Way systems require the ram to be manufactured with a relatively large square or rectangular feature. This feature must be manufactured flat and perpendicular so as to be capable of being guided in straight line. The feature also adds significant mass to the ram system. This square or rectangular feature is then guided by the ways. The ways are subject to high wear and tightly controlled tolerances. Wear in the way system occurs when a rolling element bearing fails or a control orifice in one of the hydrostatic bearings plugs. When a support bearing fails, the ram contacts the way system, damaging the surfaces and necessitating press overhaul and parts replacement. Highly precise flatness and parallelism are required for the way system. Therefore, highly trained personnel and highly accurate measuring equipment are required to maintain the way system.
A Watts link is an approximate straight line solution and adds duplication of the oscillating beam on the opposite side of the mechanism. Reciprocating mass is essentially doubled, increasing parts breakage and axial forces. Details of a Watts link are discussed in engineering kinematic textbooks.
The Peaucellier mechanism generates a true straight line but more than doubles the number of links, and the additional links add reciprocating mass to the mechanism. The large number of links coupled with space considerations means that the mechanism is fragile. In order to maintain a straight line path, the pin joints of the linkage must have very little clearance. Wear in the pin joints destroys accuracy and allows impact forces to destroy the links. Details of a Peaucellier mechanism are discussed in engineering kinematic textbooks.
The present invention is a method of eliminating normal forces to the motion of the ram without adding either a way system or additional links.
The invention consists of altering the method in which the lower pivot of the oscillating beam operates so that the pivot at upper end of the beam and thus the link move in a straight line.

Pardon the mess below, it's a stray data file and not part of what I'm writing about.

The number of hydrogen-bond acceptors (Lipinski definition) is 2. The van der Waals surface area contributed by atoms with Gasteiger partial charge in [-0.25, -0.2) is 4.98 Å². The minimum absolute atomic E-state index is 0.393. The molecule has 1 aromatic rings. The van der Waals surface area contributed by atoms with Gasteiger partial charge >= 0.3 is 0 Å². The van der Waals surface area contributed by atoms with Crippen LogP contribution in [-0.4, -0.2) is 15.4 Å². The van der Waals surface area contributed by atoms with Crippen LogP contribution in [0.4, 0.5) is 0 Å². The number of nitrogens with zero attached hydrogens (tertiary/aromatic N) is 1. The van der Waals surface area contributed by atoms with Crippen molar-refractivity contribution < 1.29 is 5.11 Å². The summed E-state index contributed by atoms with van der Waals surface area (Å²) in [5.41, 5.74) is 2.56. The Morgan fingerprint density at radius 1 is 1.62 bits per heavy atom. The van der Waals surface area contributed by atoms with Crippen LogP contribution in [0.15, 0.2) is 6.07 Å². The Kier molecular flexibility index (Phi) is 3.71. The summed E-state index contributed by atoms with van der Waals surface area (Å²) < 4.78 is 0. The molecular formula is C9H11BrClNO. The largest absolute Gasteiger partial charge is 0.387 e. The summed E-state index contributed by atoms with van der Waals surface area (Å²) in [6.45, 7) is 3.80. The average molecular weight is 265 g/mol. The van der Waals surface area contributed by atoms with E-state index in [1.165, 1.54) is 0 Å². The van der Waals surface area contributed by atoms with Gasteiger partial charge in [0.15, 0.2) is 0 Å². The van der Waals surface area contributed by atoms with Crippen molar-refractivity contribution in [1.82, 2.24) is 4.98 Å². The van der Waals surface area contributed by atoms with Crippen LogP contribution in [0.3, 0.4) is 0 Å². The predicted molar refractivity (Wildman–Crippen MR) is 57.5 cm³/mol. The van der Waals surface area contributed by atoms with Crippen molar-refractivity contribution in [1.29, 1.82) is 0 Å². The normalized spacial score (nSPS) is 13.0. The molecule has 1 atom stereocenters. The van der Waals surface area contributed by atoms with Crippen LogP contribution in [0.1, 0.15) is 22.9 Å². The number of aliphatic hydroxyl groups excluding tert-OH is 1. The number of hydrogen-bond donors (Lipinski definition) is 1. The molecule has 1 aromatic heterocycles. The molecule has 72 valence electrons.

The invention replaces the fixed lower beam pivot with a rotating eccentric shaft having an eccentric lobe. The amount of eccentricity of the eccentric lobe is the amount the beam swings above or below ram centerline.
When the mechanism is at either back dead center or front dead center the oscillating beam is at its maximum angle. The upper end of the oscillating beam in a conventional mechanism is below the ram centerline by some amount. The eccentric offset of the eccentric lobe in the eccentric shaft matches this distance. The eccentric shaft is rotated so that the eccentric lobe is positioned to raise the oscillating beam. This places the upper end on the ram centerline and therefore the link moves axially with the ram in a straight line.
When the mechanism is at mid-stroke the oscillating beam is vertical. The upper end of the oscillating beam in a conventional mechanism is above the ram centerline by some amount. The eccentric offset of the eccentric lobe in the eccentric shaft matches this distance. The eccentric shaft is rotated so that the eccentric lobe is positioned to lower the oscillating beam. This places the upper end on the ram centerline, and therefore the link moves axially with the ram in a straight line.
For exact straight line generation, the eccentric shaft must be driven in timed relationship with the crankshaft so that the sine of the angle of the eccentric shaft multiplied by the amount of eccentricity equals the uncorrected straight line error of upper pivot 32. Such corrections are best done by a programmable servo drive system.
For approximate straight line generation sufficient for most operational mechanisms, the eccentric shaft can be driven in a timed relationship with the crankshaft so that for every one degree of crankshaft rotation the eccentric shaft rotates 2 degrees.
The invention provides straight line correction without adding reciprocating mass to the ram system. Retrofitting an existing press to the invention allows ram mass to be decreased, thus allowing for higher machine speed and greater accuracy.
Left support shaft 22 and right support shaft 27 are fixed in machine frame 10. Left support shaft 22 and right support shaft 27 are hollow and contain at least one bearing 21. The right support shaft 22 has two bearings 21 so as to fully support eccentric shaft 23.
In between left support shaft 22 and right support shaft 27 and eccentric lobe 28 of eccentric shaft 23 are a pair of thrust washers 24. Each thrust washer 24 retains eccentric shaft 23 axially in support shaft 22 and support shaft 27. Bearing 25 acts as the bearing surface between lower pivot 35 of beam 5 and eccentric lobe 28. Oil is supplied to bearing 21, thrust washer 24, and bearing 25 through oil passage 29.